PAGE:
Thursday, March 09, 2006

A Portrait of War

Hurrah! High school was finally out that fateful summer of 1968. There was a young woman who lived up the street from me in Ringoes, NJ. She was a year or two older and she remembered me as the artist from grade school and the neighbor who knew how to draw. Living in a small town, everyone kind of knew everyone. Small towns were like that. We were more concerned with what was going on in our own back yards than anything else, but even then, the Vietnam war was lurking in the backs of our minds. I was too young to be overly concerned about what was happening halfway around the world, but the news of it never escaped our thoughts. We saw it on TV and read about it in the daily newspapers. We talked about it at school, in the classrooms and the hallways. When I was in the 8th grade, a classmate was secreted out of the room. Hours later, the principal came on the P.A. system and announced that Van Dyke Manners was killed in action. He was the first person from Hunterdon County, NJ to die. I did not know him personally, but it hit close to home because my friend, Greg Manners, had lost his uncle.

My neighbor was dating a fellow who was about to enter the US Army. She asked me if I would draw a portrait of him. She would be happy to pay me. Wow, this would be my first commissioned job as an artist! I said, of course I will. How much? Oh, how about $15? OK, that's fine. I told her I'd like to meet him to get the feel of what kind of drawing I would do. If you have any photographs, let me see them, too. I met Mike Baldwin a couple of times and got to know him. At 18, he was a man. I was 15 going on 16, but this guy was old to me. He was handsome and just had that air of maturity and manliness we younger guys wished for but didn't have. He shaved. I didn't. With a war going on, I was in no hurry to buy my first razor.

I went to a store in the big town of Flemington to buy materials. I bought 2 poster boards instead of one in the event I messed up. I didn't yet drive and it wasn't every day I got to go shopping if I needed another one. She wanted the portrait as big as I could make it, probably to hang on her bedroom wall while he was gone. I only used one board and wondered what to do with the spare. I'll do a second portrait. Buy one, get one free. I don't know what compelled me to do it, but I did and I'm very glad. Maybe I thought if the relationship didn't work out years later, at least he would have one to share with his family. That must have been the reason. Maybe the death of Van Dyke put apprehension in my heart. You know, one for his mother, just in case.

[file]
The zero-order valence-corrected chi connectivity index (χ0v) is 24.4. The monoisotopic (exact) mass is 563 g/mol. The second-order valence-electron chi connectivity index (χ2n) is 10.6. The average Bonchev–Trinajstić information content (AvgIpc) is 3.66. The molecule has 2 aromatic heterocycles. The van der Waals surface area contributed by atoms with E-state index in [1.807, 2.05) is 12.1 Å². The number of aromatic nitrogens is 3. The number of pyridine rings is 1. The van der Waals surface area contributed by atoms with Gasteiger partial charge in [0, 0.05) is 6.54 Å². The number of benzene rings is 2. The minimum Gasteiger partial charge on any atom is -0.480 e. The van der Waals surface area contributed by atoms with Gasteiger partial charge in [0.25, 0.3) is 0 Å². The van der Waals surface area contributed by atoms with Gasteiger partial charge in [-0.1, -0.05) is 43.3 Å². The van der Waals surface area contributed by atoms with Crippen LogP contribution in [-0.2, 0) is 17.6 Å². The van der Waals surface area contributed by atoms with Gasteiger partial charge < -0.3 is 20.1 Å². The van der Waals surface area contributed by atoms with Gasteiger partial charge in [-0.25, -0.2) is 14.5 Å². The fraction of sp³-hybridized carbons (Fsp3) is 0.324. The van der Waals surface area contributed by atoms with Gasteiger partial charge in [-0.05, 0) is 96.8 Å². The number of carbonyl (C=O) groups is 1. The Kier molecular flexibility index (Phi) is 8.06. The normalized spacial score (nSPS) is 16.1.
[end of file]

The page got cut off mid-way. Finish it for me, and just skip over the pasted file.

Mike Baldwin went to Vietnam soon after that. He went because he believed in a cause. We learned of the Domino Effect in school. If one country falls to Communism, so do its neighbors. He was there a very short time before he came home zipped up in a body bag. That was my hideous wake-up call and first real experience with the horrors of war. Someone I knew was dead because of it. It was the senseless death of a man who sensed something more important than his own self. We lost so many and so much. What did we gain from that war? To this day, I still look up to him and I'm 35 years older than he was the day he died. I've gone through a lot of razors since then. Over the years, I've stood in front of the mirror and wondered what if he did come back alive? Would he and my neighbor have married? Perhaps, it's better it didn't happen that way. Maybe, Mike and his wife would be grieving for one of their own today instead. Still, I picture him as very proud, but it's a haunting portrait I now see.

Pfc. Van Dyke William Manners (11/10/1945 - 2/15/1967) KIA - Kontum Province, South Vietnam

Sgt. Michael Richard Baldwin (7/19/1947 - 9/12/1968) KIA - Binh Long Province, South Vietnam, ambushed while on reconnaissance 5 kilometers Northeast of Loc Ninh, along with:
Ssgt. Phillip Kenneth Baker - Detroit, MI
Pfc. Eugene Russell Boyce - Spartanburg, SC
Sp4. Wayne Daniel Jenkins - Bryson City, NC
Pfc. Kenneth Leroy Martin - Los Angeles, CA
Pfc. Marion Luther Oxner - Leesville, SC
Pfc. Dale Arden Palm - Toledo, OH
Pfc. Kurt Francis Ponath - Cudahy, WI
Sp4. J C Williams Jr. - Muncie, IN
Pfc. William Wittman - Binghamton, NY

September 12, 1968, was a long and sad day for Alpha Company, 1st Battalion, 28th Infantry, 1st Infantry Division.

To all our brethren lost in wars, rest in peace.

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